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The sky of February 2021: planets, stars and everything else!

Welcome back to our monthly guide to the night sky. It’s time to find out what’s waiting for us in the sky of February: the Moon, celestial objects, conjunctions and more astronomical events!


Lunar Phases
Last quarter: 5 February
New Moon: 12 February
First Quarter: 20 February
Full Moon: 27 February
The Full Moon of February is traditionally known as “The Snow Moon”.

MARS – the Red Planet is still the most notable planet of the sky of February, an easy target for our telescopes. Mars, Betelgeuse and Aldebaran will appear almost aligned, starting from the second half of February. In the night between February 23 and February 24, Mars will transit from Aries to the Taurus constellation, getting apparently closer to the Pleiades cluster.

JUPITER and SATURNSpotting our favourite giant planets will be tough, for Jupiter and Saturn will be very low above the horizon right before sunrise, but their visibility will improve throughout the month.

MERCURY – Mercury will be beside Saturn and Jupiter in the second half of February. In the morning of February 23, Mercury and the lord of the rings Saturn will be in conjunction.

VENUS – Observers will be able to spot Venus right before dawn, in the first half of February. The Venus-Jupiter conjunction will occur on February 11, but it won’t be easy to see, due to their closeness to the horizon and the Sun.

URANUS and NEPTUNE – The two ice giants will be present in the sky of February. Uranus is located in the constellation of Aries, while Neptune, the farthest of the eight planets, is in the constellation of Aquarius.



The sky of February 9, 08:00 pm (From Rome)

Auriga and the bright Capella will dominate the sky during the first hours of the night, along with the Winter Hexagon’s stars, the brightest of this season.
Orion, Gemini and Taurus are among the finest constellation in the sky of February, between south-east and south-west.
In the western portion of the sky, we can still observe Pegasus and Andromeda, lower and lower above the horizon as time passes.


The sky of January 10, 00:00 am (From Rome)

At midnight, Lynx and Ursa Major will get closer to the zenith, along with the Lion constellation. Looking eastward, we will get a teaser of the spring’s night skies: the constellations of Virgo and Bootes. Looking southward, the constellations of Orion, Twins and Canis Majoris will be the most prominent.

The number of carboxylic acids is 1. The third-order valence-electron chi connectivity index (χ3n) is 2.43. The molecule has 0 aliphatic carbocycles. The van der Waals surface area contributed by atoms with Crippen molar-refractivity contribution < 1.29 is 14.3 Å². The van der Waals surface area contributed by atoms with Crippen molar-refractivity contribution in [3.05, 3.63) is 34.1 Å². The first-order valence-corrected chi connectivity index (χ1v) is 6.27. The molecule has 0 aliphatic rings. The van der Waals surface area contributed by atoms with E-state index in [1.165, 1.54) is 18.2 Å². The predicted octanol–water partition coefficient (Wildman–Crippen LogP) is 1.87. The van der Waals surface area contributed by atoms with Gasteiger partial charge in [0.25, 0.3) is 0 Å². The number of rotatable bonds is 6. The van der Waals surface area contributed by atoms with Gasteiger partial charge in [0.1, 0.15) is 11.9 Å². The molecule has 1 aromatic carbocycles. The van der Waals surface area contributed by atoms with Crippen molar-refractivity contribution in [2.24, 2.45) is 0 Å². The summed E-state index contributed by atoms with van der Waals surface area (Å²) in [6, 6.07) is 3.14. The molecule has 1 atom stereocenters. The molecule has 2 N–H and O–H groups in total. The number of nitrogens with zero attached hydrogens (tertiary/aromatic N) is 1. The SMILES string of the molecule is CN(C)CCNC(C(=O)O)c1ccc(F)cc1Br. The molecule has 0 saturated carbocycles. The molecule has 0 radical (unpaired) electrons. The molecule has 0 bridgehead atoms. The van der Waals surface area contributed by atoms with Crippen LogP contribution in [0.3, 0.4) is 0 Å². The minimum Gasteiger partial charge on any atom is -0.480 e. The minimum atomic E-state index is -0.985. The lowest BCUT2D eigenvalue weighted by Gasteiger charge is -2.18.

Let’s start with the hunter to get a sense about the location of the objects and the stars in the sky of this month. Here in Orion, the two brightest stars are Rigel and Betelgeuse.
By following the three stars in the Belt of Orion, we can find Sirius in Canis Major and Aldebaran in Taurus.

Orion houses the Great Nebula Messier 42, the most observed and studied star formation region of the whole night sky. Inside the cloudy M42, we can see the star cluster known as “The Trapezium”.
Astrophotographers and amateurs astronomers may try to get a picture of the stunning Horsehead Nebula, Barnard 33. It is one of the favoured targets among night-sky photographers, and it’s located in front of a bright nebula known as IC 434.

The already mentioned Sirius, the brightest star in the night sky, is in the Cans Major constellation, along with another beautiful sight: the open cluster M41.
Now, let’s point our telescopes to the Monoceros constellation, the unicorn. Here is one the most stunning and mesmerizing multiple star system of the heavens, Beta Monocerontis, Herschel’s “Wonder Star”.

In Gemini, we’ll find a look at the amazing twins, Castor and Pollux, and the open cluster Messier 35, a stargazer’s favourite object.


Taurus and its clusters of stars are still visible, especially in the first hours of the evening. You won’t need instruments to get a fine look at the Hyades and the Pleiades. A stunning double star, Theta Tauri, is located right in the Hyades cluster, visible to the naked eye.
Let’s also have a look at the wondrous Pleiades cluster. We recommend using a Short-Focal Lenght refractor or binoculars, to get a fine, clear view of the main components of this cluster.
The Beehive Cluster, Messier 44, is in the Cancer constellation. A widespread object, relatively close to our Solar System, it is visible to the naked eye under clear skies.


The Great Bear’s brightest stars make up the Big Dipper, also known as the Plough asterism. This constellation houses many beautiful sights. Two of these are the stars Mizar and Alcor, both visible to the naked eye close to each other. Under clear skies, we should also search for the galaxies Messier 81 and Messier 82.

The Whirpool Galaxy Messier 51 is located in the Canes Venatici constellation. This object is made up of two interacting galaxies, NGC 5194 and NGC 5195.

The constellation of Virgo will be high above the horizon not before the late hours of the night. Here observers will find the great Messier 87 galaxy, known also as Virgo A. The Event Horizon Telescope Project captured a stunning image of the supermassive black hole of Virgo A. It was the first time that scientist were able to get a view of a black hole.
This was an outstanding effort: this galaxy lies 53 million light-years away from us!


Star charts and reference image: Stellarium Astronomy Software


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